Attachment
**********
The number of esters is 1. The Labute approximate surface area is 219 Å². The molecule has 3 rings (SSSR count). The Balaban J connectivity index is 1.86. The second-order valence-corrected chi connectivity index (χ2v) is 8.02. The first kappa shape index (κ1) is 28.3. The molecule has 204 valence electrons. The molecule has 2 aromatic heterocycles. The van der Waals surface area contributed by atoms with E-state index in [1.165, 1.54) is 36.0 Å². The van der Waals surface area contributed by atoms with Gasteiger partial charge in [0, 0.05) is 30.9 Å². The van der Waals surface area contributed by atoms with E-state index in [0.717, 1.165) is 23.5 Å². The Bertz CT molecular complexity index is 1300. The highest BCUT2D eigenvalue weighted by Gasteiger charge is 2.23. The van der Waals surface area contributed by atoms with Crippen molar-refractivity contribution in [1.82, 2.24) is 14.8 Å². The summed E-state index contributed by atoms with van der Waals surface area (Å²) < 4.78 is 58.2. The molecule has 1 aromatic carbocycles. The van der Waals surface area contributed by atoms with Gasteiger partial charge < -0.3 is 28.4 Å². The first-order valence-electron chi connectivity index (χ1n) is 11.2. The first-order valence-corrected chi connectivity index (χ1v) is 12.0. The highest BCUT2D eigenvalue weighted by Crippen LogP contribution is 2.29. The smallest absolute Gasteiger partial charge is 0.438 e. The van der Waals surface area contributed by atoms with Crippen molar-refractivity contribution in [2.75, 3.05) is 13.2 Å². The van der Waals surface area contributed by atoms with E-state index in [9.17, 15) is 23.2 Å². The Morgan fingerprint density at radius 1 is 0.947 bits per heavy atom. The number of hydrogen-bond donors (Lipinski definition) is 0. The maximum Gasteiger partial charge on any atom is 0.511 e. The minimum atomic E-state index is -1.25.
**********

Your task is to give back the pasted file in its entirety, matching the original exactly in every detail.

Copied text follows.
The number of esters is 1. The Labute approximate surface area is 219 Å². The molecule has 3 rings (SSSR count). The Balaban J connectivity index is 1.86. The second-order valence-corrected chi connectivity index (χ2v) is 8.02. The first kappa shape index (κ1) is 28.3. The molecule has 204 valence electrons. The molecule has 2 aromatic heterocycles. The van der Waals surface area contributed by atoms with E-state index in [1.165, 1.54) is 36.0 Å². The van der Waals surface area contributed by atoms with Gasteiger partial charge in [0, 0.05) is 30.9 Å². The van der Waals surface area contributed by atoms with E-state index in [0.717, 1.165) is 23.5 Å². The Bertz CT molecular complexity index is 1300. The highest BCUT2D eigenvalue weighted by Gasteiger charge is 2.23. The van der Waals surface area contributed by atoms with Crippen molar-refractivity contribution in [1.82, 2.24) is 14.8 Å². The summed E-state index contributed by atoms with van der Waals surface area (Å²) < 4.78 is 58.2. The molecule has 1 aromatic carbocycles. The van der Waals surface area contributed by atoms with Gasteiger partial charge < -0.3 is 28.4 Å². The first-order valence-electron chi connectivity index (χ1n) is 11.2. The first-order valence-corrected chi connectivity index (χ1v) is 12.0. The highest BCUT2D eigenvalue weighted by Crippen LogP contribution is 2.29. The smallest absolute Gasteiger partial charge is 0.438 e. The van der Waals surface area contributed by atoms with Crippen molar-refractivity contribution in [2.75, 3.05) is 13.2 Å². The van der Waals surface area contributed by atoms with E-state index in [9.17, 15) is 23.2 Å². The Morgan fingerprint density at radius 1 is 0.947 bits per heavy atom. The number of hydrogen-bond donors (Lipinski definition) is 0. The maximum Gasteiger partial charge on any atom is 0.511 e. The minimum atomic E-state index is -1.25.